Unemployment Down with Private Sector Growth

The Bureau of Labor Statistics released a report Friday showing decreased unemployment through the month of January, dropping the nationwide unemployment rate to 8.3% – the lowest rate in three years. Job growth exceeded expectations, numbering 243,000 new jobs in January. This report follows December’s gains of a revised 203,000 new jobs, and prompted an optimism-fueled 1% rise in stock prices on Wall Street shortly after the report was released Friday morning.

The rise is due almost entirely to private-sector job growth. The report presents the vague phrase “little changed” to describe government employment rates. Private sector employment is credited with an increase of 257,000 jobs, primarily in professional and business services, leisure and hospitality, and manufacturing. The 14,000 difference is not directly cited, though information and media was reported to have declined by 13,000 jobs, with significant losses in the film and music industries.

Though the report encourages belief in economic recovery, other indicators of economic recovery, such as house prices and consumer spending, continue to show weakness, as does the continuing caution by the Federal Reserve. Analysts also point out that the 8.3% does not include the underemployed (people working part-time jobs for lack of full-time employment), the marginally attached (jobless people who want work, but had not applied for a position for 4 weeks as of the survey date), or the discouraged (jobless people who have given up looking for a job entirely). These 11 million people are included in the “U-7” calculations, putting the total broad un- and under-employment rate at 16.9 according to PBS, a slightly more optimistic 15.1 according to the NY Times. Both agree that these numbers show improvement, but more is needed.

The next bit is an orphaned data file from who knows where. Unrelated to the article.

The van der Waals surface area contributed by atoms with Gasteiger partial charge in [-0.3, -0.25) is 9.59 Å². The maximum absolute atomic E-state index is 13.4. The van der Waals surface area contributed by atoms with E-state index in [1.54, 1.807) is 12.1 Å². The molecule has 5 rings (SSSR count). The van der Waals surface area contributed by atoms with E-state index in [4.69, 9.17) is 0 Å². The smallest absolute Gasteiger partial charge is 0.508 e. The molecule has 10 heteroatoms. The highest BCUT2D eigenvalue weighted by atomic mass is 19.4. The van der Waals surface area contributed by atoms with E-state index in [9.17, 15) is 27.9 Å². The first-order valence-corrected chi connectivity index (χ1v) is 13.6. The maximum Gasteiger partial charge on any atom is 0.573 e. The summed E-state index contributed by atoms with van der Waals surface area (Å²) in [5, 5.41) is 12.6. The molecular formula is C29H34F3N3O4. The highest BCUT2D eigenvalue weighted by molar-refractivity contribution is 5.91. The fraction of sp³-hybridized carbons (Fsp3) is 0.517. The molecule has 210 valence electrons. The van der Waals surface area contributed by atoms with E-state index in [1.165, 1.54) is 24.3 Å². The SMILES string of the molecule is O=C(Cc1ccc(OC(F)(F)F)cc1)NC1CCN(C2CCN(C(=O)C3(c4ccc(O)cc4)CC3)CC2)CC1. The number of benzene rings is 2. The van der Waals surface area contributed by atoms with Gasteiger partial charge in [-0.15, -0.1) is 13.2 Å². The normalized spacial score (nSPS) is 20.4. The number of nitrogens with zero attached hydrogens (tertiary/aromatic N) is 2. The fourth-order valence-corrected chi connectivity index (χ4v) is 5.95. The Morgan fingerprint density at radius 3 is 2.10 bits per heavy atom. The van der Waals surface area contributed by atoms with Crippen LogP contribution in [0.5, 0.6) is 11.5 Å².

Underemployment is particularly troublesome for the economy, because these positions have little or no chance of becoming full-time, yet financial concerns continue to keep workers in these permanent part-time positions. Many of these positions can be found in retail and other service industries, but are increasingly common in the general workforce. Many employers have cut hours or replaced full-time positions in reaction to decreases in business, or to take advantage of the lower cost of part-time workers in terms of salaries and benefits.

The irony of the situation lies in the high demand for skilled workers.  As the NY Times reports, employers often struggle to find workers with the specific skills needed in their industries. Jobs that require little higher education or few unique skills, such as support services, are increasingly shifting toward contract workers and other temporary staffing strategies. Full-time staff positions are reserved for skilled professionals; too-frequently obtained only through recruitment from industry competitors. This can only emphasize the importance of education and training (or re-education and re-training) for workers in specific industries and fields of growth to tackle the problem of long-term unemployment.
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